Mrs. Tsenhor

Mrs. Tsenhor: A Female Entrepreneur in Ancient Egypt

Koenraad Donker van Heel
Copyright Date: 2014
Pages: 256
https://www.jstor.org/stable/j.ctt15m7f9p
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  • Book Info
    Mrs. Tsenhor
    Book Description:

    Tsenhor was born about 550 bce in the city of Thebes (Karnak). She died some sixty years later, having lived through the reigns of Amasis II, Psamtik III, Cambyses II, Darius I and perhaps even Psamtik IV. By carefully retracing the events of her life as they are recorded in papyri now kept in museums in London, Paris, Turin, and Vienna, the author creates the image of a proud and independent businesswoman who made her own decisions in life. If Tsenhor were alive today she would be wearing jeans, drive a pick-up, and enjoy a beer with the boys. She clearly was her own boss, and one assumes that this happened with the full support of her second husband Psenese, who fathered two of her children. She married him when she was in her mid-thirties. Like her father and husband, Tsenhor could be hired to bring offerings to the dead in the necropolis on the west bank of the Nile. For a fee of course, and that is how her family acquired high-quality farm land on more than one occasion. But Tsenhor also did other business on her own, such as buying a slave and co-financing the reconstruction of a house that she owned together with Psenese. She seems in many ways to have been a liberated woman, some 2,500 years before the concept was invented. Embedded in the history of the first Persian occupation of Egypt, and using many sources dealing with ordinary women from the Old Kingdom up to and including the Coptic era, this book aims to forever change the general view on women in ancient Egypt, which is far too often based on the lives of Nefertiti, Hatshepsut, and Cleopatra.

    eISBN: 978-1-61797-569-1
    Subjects: History, Business

Table of Contents

  1. Front Matter
    (pp. i-iv)
  2. Table of Contents
    (pp. v-vi)
  3. List of Illustrations
    (pp. vii-viii)
  4. List of Tables
    (pp. ix-x)
  5. The Tsenhor Papyri
    (pp. xi-xii)
  6. Preface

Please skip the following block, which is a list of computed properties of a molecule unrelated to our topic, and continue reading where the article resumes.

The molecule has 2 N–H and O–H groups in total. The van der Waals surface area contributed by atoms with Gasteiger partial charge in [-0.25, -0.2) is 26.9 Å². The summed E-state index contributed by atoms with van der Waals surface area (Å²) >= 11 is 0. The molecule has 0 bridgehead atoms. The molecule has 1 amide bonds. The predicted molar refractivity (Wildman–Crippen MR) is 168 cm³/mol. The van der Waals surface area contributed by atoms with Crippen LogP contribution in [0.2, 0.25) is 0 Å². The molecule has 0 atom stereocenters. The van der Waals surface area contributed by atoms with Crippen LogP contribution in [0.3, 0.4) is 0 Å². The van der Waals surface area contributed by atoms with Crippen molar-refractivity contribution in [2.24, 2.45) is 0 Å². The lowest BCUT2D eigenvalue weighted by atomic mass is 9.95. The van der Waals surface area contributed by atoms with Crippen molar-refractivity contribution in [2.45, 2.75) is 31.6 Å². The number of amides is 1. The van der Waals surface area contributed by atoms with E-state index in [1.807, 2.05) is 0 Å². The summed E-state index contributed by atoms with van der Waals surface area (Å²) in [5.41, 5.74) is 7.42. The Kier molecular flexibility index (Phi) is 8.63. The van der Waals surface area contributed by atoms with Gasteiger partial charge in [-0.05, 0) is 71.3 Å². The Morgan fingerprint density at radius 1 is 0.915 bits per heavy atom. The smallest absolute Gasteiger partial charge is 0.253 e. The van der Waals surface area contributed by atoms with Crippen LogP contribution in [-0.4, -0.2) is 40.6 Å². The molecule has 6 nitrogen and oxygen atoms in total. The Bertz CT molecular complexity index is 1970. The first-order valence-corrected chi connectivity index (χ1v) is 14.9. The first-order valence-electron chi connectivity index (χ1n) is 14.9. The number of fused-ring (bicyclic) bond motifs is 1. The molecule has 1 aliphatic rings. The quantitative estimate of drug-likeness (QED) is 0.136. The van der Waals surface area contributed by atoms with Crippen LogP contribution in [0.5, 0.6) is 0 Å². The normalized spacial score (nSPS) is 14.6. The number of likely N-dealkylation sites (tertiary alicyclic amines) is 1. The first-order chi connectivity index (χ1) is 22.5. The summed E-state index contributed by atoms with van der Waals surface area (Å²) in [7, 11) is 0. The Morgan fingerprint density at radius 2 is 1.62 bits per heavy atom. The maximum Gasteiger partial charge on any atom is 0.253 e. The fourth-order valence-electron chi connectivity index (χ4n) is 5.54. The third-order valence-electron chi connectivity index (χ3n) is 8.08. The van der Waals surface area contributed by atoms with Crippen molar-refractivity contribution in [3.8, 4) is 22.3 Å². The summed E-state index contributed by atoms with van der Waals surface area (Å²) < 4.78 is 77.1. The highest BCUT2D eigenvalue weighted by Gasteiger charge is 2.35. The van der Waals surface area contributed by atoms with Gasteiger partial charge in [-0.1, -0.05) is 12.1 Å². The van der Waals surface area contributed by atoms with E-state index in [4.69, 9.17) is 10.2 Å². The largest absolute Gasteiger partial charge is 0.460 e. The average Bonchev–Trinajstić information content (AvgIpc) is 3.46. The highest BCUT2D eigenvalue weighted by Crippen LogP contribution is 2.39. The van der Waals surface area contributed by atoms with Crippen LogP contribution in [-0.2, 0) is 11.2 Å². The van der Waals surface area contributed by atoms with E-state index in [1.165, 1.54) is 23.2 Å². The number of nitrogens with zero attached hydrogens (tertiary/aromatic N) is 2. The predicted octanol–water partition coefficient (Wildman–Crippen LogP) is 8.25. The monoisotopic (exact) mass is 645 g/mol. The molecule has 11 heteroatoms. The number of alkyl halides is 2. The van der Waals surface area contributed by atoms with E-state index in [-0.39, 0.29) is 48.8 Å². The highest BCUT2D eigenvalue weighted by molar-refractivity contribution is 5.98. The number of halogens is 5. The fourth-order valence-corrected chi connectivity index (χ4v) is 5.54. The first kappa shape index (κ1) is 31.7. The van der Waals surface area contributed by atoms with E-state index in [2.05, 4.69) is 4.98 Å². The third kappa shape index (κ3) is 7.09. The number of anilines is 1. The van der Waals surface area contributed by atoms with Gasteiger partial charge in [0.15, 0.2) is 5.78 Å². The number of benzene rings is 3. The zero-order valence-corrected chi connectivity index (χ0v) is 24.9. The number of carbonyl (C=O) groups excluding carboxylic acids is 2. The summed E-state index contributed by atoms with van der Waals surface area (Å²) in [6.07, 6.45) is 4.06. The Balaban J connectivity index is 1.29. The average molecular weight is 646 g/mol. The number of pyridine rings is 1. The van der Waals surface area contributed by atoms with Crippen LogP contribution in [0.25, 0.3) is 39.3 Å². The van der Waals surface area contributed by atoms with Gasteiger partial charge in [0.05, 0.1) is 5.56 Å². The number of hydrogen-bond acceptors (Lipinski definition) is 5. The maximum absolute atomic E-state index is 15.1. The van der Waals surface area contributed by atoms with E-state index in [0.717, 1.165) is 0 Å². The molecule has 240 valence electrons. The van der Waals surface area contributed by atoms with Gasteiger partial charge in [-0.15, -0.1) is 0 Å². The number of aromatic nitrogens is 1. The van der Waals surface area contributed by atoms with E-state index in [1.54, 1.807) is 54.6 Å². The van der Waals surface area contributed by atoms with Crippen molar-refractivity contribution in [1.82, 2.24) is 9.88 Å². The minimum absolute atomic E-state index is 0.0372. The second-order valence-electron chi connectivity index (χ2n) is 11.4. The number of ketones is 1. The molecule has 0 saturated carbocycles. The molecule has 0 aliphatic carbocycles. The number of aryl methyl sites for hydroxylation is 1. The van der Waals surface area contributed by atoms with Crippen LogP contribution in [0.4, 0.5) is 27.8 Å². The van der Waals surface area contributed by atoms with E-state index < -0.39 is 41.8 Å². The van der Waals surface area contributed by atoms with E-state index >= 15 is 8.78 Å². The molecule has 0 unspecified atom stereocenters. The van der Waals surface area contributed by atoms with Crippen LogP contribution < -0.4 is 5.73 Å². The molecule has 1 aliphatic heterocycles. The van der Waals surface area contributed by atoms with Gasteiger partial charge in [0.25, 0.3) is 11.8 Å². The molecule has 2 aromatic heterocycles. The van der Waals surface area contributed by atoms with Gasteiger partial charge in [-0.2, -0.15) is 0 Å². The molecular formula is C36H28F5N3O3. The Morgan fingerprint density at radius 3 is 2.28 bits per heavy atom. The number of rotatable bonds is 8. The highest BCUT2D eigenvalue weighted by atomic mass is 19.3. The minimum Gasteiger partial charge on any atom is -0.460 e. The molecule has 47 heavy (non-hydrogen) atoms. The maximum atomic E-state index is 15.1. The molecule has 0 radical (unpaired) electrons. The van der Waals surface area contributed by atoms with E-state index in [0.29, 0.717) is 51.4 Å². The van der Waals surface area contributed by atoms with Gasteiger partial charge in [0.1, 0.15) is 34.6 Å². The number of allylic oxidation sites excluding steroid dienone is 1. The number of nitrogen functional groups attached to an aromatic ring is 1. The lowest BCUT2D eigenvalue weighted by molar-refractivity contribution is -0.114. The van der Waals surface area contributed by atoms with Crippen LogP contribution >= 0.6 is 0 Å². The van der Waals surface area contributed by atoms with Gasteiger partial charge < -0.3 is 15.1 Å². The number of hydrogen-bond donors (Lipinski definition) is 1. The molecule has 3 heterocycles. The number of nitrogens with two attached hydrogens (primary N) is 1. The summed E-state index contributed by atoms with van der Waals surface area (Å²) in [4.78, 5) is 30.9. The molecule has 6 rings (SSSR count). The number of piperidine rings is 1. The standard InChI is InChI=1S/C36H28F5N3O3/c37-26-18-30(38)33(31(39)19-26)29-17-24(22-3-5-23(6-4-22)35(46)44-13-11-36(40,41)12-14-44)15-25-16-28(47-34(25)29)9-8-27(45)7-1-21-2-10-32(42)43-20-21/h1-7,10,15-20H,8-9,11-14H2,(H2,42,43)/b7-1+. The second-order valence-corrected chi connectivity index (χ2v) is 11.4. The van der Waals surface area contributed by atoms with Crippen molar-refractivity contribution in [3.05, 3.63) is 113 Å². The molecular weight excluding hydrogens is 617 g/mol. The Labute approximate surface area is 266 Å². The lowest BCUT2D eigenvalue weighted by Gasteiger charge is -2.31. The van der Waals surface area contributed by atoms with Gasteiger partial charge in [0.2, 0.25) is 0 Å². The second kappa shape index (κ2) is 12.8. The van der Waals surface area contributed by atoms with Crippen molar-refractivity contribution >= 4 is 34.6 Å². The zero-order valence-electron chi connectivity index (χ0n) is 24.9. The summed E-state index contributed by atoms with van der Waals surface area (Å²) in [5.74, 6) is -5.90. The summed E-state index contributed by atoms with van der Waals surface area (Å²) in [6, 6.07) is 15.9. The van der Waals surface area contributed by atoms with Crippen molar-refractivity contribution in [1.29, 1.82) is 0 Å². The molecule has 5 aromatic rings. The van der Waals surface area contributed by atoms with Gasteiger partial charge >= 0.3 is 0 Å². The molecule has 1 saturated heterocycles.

(pp. xiii-xvi)
  7. Acknowledgments
    (pp. xvii-xx)
  8. [Map]
    (pp. xxi-xxii)
  9. Chronology
    (pp. xxiii-xxiv)
  10. 1 People
    (pp. 1-30)

    If Tsenhor were alive today, she would be wearing jeans, driving a pickup, and enjoying a beer with the boys. Instead she was born around 550 BCE in the city of Thebes (Karnak), in the deep south of Egypt. From the papers she left behind—now kept in the Bibliothèque Nationale (Paris), the British Museum, the Louvre, the Museo Egizio (Turin), and the Kunst historisches Museum (Vienna)—a picture emerges of a woman who had firm control over her own life. One assumes that this happened with the full support of her second husband, Psenese, who fathered two of her...

  11. 2 Earth and Water: Nesmin, 556 BCE
    (pp. 31-42)

    There is something strange about P. Louvre E 10935, the contract that made the Theban choachyte Nesmin son of Khausenwesir—whose daughter Tsenhor would be born a few years later—a true landowner overnight (although the family probably already had some land). The fields given to him, or rather paid to him, by a man called Psamtikmenekh son of Horwedja measured elevenaruras,or the size of about five and a half soccer fields. Tenarurascould be used to grow crops and the additionalaruraconsisted of paths and bushes. The most likely reason for this appears to be...

  12. 3 Love and Death: Psenese, Tsenhor, Ruru, and Peteamunhotep, 530–517 BCE
    (pp. 43-110)